Ex-editors dish on conditions in corporate community journalism

Business North has an exclusive story that might interest readers of Northland newspapers. The former editors of the Ashland Press in northern Wisconsin recently dished on the reasons they left the American Consolidated Media-owned paper. A taste:

“It was clear to me that if I wanted a day off, I was going to have to retire,” said former editor Richard Pufall, who left the five-days-a-week publication on May 31.

He made the decision more than a month earlier. In an April e-mail to friends, Pufall wrote “I will be 62 in May and after 41 years in the news/sports business I have come to realize that time is more important than work … or money.”

Pufall gave five weeks notice of his retirement plans. He thought company officials would use the time to seek a replacement. After Pufall departed, said night editor Candee Furguson, there was no replacement, so she picked up some of his responsibilities along with special projects editor Bryan Byrns.

“We were killing ourselves. There was no support at all or even acknowledgment of how hard we were working,” she said.

Furguson and Byrns each worked up to 60 hours weekly, she said. The only other newsroom employees were one reporter and two sportswriters.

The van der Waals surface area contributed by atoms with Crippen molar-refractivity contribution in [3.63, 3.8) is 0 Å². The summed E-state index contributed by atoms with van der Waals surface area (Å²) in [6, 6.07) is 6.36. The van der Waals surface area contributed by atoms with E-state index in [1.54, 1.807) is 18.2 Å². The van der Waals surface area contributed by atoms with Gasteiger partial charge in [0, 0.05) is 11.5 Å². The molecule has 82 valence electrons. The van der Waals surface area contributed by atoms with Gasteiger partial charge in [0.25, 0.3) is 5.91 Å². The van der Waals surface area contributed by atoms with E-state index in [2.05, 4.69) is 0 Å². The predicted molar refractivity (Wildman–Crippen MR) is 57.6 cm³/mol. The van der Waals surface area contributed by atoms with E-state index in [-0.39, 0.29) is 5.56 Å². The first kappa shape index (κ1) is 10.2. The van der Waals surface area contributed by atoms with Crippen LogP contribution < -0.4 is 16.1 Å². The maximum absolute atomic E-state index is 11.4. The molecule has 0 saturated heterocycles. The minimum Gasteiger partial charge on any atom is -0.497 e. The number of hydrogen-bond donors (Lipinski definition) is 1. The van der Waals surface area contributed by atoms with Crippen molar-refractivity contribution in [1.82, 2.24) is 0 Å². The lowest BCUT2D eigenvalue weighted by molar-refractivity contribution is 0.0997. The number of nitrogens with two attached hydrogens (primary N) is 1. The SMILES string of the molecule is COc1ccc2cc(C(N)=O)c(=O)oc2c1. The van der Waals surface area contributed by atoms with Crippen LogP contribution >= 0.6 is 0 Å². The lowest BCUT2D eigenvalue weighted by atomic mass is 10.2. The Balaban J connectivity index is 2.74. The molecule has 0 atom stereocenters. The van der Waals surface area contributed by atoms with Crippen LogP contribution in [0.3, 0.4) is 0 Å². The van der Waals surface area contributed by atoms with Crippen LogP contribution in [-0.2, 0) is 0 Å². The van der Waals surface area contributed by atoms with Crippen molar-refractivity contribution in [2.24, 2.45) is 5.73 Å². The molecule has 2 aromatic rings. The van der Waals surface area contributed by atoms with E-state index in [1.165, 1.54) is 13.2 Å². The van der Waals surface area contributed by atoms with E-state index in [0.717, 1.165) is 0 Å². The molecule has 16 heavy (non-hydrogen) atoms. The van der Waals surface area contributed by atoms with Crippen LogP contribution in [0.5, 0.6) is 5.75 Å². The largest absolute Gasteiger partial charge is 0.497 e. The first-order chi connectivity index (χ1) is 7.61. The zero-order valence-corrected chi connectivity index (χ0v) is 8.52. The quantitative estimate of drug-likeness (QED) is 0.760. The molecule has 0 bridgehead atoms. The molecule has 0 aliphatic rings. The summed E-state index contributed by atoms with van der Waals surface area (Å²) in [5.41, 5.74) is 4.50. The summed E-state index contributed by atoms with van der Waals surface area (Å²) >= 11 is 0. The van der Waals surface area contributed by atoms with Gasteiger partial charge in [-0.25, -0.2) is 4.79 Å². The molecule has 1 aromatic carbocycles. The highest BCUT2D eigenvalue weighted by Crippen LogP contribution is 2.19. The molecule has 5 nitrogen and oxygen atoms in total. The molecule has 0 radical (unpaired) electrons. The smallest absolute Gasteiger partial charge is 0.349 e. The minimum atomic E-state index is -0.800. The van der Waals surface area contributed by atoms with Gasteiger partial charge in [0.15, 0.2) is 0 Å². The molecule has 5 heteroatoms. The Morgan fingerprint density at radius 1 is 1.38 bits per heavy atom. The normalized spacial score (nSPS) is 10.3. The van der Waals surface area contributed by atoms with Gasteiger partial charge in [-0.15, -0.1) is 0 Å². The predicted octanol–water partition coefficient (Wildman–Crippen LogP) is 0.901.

“It was, all around, the worst situation I’ve ever had at a newspaper,” she said.

The company, like many community newspaper conglomerates, has trimmed expenses at its properties, and these editors allege that they’ve done so by piling work and increased, often unreasonable expectations on remaining staff.

This is a bit of a dicey story for me, as I was editor of a now-ACM owned newspaper 10 years ago and still write a column for the Hibbing Daily Tribune. I suppose I’ll say this:

It was my life goal in college to edit a community newspaper. I was honored to have the experience of editing a small corporate-owned daily in my Iron Range birthplace as a young man. It was very educational and opened a lot of doors. I worked an average of 50-60 hour weeks, sometimes starting at 4:30 a.m., other times staying until midnight. I presided over a 20 percent reduction in news staff and the elimination of the composition department. I held the job for two years and two months, which was a longer stint than the three previous or three ensuing editors. (Current editor Kelly Grinsteinner has been there longer). I went back to grad school to teach communication at a community college, which has been a very rewarding career move. My life goals no longer include editing newspapers.



  1. Welcome to the decay of a medium. When things go sour, those left hanging on will be treated like slaves because the company doesn’t have the money for a full staff and the employees don’t have anywhere else to go.

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